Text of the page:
According to Wisconsin Department of Health Services (DHS) data, starting in January 2010, the number of monthly FoodShare recipients in Milwaukee County began a steady increase, from just over 200,000 to a peak of 291,119 in October 2013. Numbers remained steady during 2014, which began and ended with about 285,000 people using food benefits per month. But, by the beginning of 2015, numbers started to fall off; in December of that year only 257,456 were enrolled in Milwaukee County. As of May 2017, the number was 240,685.
Elizabeth Goodsitt, communication specialist at DHS, explained the drop by noting that FoodShare is considered a “lag economic indicator,” which means it often mirrors unemployment numbers on a delayed basis. She added, “As the economy improves and unemployment rates drop, the FoodShare enrollment rates will also decrease.”
Goodsitt declined to answer additional questions about whether suspending the time- limit waiver had an effect.
The unemployment rate statewide is below 4 percent, the lowest it’s been in more than 15 years. However, a recent report by the nonpartisan Center for Wisconsin Strategy notes the state lags in wage and private-sector job growth and union representation. According to the report, Wisconsin’s middle class has continued to decline as African-American unemployment has remained steady at 11 percent, 2.9 times the rate for whites.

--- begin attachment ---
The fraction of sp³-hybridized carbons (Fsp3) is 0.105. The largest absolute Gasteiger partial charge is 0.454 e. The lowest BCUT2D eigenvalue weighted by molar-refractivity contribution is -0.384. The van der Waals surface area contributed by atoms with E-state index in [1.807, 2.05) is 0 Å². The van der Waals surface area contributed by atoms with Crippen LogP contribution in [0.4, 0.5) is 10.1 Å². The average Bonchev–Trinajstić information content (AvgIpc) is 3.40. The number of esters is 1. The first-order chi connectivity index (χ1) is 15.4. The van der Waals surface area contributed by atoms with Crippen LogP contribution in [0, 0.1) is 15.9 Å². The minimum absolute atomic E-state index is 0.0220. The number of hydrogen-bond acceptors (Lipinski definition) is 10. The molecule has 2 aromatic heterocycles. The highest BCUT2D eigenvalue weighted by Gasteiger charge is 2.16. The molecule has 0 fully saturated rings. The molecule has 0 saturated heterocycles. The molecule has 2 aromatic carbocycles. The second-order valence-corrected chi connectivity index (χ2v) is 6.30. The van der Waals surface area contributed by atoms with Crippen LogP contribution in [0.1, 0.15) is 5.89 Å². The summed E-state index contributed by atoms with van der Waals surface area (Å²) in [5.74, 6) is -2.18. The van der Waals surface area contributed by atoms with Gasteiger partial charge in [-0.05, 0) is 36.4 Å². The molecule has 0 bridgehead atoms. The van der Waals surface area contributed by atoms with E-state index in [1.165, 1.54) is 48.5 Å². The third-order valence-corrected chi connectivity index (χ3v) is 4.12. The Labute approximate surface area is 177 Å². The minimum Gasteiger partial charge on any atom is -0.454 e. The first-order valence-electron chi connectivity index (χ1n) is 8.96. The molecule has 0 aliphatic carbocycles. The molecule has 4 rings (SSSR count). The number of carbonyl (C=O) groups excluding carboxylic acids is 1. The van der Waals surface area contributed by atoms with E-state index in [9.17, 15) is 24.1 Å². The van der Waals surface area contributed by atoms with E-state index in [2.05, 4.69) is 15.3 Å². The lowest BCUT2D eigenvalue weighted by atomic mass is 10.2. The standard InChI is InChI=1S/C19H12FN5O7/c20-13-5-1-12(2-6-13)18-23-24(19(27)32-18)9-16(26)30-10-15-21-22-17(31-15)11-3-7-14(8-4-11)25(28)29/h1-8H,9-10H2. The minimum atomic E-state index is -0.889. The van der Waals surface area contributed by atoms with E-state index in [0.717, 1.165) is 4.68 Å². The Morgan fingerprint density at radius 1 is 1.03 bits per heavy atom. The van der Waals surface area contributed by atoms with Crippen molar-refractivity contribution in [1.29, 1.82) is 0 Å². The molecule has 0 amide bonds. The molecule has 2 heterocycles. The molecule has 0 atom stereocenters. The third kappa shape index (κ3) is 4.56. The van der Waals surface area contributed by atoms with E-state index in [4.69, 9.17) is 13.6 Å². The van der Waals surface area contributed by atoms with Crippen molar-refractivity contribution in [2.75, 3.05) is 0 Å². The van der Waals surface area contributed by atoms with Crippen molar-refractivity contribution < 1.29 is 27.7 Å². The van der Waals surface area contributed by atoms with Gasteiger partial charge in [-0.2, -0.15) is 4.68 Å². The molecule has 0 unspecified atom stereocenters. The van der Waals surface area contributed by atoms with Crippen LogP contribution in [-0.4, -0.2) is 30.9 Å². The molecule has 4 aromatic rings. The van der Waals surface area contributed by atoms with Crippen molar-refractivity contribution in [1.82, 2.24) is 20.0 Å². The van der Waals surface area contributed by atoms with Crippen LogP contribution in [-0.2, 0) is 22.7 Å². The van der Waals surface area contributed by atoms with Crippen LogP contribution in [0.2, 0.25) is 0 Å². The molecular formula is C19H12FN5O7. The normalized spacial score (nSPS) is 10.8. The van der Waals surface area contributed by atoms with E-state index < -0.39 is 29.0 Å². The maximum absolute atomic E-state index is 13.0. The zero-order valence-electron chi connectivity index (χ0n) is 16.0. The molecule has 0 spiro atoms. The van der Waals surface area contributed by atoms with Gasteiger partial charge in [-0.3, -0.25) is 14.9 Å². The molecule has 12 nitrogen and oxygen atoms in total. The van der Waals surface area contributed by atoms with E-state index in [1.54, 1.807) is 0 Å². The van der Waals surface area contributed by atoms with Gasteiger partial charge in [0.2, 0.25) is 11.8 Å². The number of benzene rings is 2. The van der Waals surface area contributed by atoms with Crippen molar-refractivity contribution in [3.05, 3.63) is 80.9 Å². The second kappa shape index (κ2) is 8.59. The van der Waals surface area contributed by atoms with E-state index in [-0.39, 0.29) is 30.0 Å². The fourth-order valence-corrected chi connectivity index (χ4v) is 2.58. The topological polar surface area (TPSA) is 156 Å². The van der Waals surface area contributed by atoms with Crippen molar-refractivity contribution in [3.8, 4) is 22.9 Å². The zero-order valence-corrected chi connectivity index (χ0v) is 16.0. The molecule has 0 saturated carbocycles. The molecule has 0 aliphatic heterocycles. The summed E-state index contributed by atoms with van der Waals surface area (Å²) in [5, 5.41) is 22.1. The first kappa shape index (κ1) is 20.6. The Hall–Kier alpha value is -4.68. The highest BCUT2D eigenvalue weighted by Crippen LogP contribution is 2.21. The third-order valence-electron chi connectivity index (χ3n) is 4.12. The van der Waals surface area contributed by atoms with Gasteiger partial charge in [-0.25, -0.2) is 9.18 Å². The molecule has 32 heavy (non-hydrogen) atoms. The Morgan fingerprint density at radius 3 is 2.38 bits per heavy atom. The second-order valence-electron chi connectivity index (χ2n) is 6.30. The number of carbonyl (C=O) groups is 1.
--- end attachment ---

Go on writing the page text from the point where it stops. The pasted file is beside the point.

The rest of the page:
In April 2016, more than 25 health, food and worker organizations — including the Hunger Task Force, Public Policy Institute and 9to5 — signed onto a letter calling on Walker to reinstate the waiver in order to protect people in eligible areas from the “harmful” effects of the time limits.
“This is a choice that the state is making that the state doesn’t have to make,” said Michael Bare, research and program coordinator at the Community Advocates Public Policy Institute. “To leave people hungry … doesn’t make sense.”
“The assumption is that the folks who are on FoodShare are, somehow, lazy or need some kind of work requirement in order to eat,” said 9to5’s state director for Wisconsin Astar Herndon. “It just perpetuates this level of disparity.”
Walker’s office did not respond to requests for comment. Autumn Morgan, an operations manager at ResCare, which contracts with the state to administer the FoodShare Employment and Training (FSET) program, also did not respond to calls and voicemails requesting an interview.
Herndon and Fitzgerald also questioned whether individuals who are not working and instead must enroll in FSET are receiving training that will provide them the opportunity to secure family-supporting employment, or whether people are simply being forced into low-wage jobs.
Herndon said tying food to work is “punitive,” particularly when the state is not taking proactive measures to make the economy healthy, pointing to a minimum wage that “is not life-sustaining.”
“Cutting people off from eating is taking away their humanity,” she said. “You’re saying, ‘You’re not worth living enough to eat.’”
Fitzgerald said, “As a state, we need to decide: are we going to help our neighbor when our neighbor’s in need?”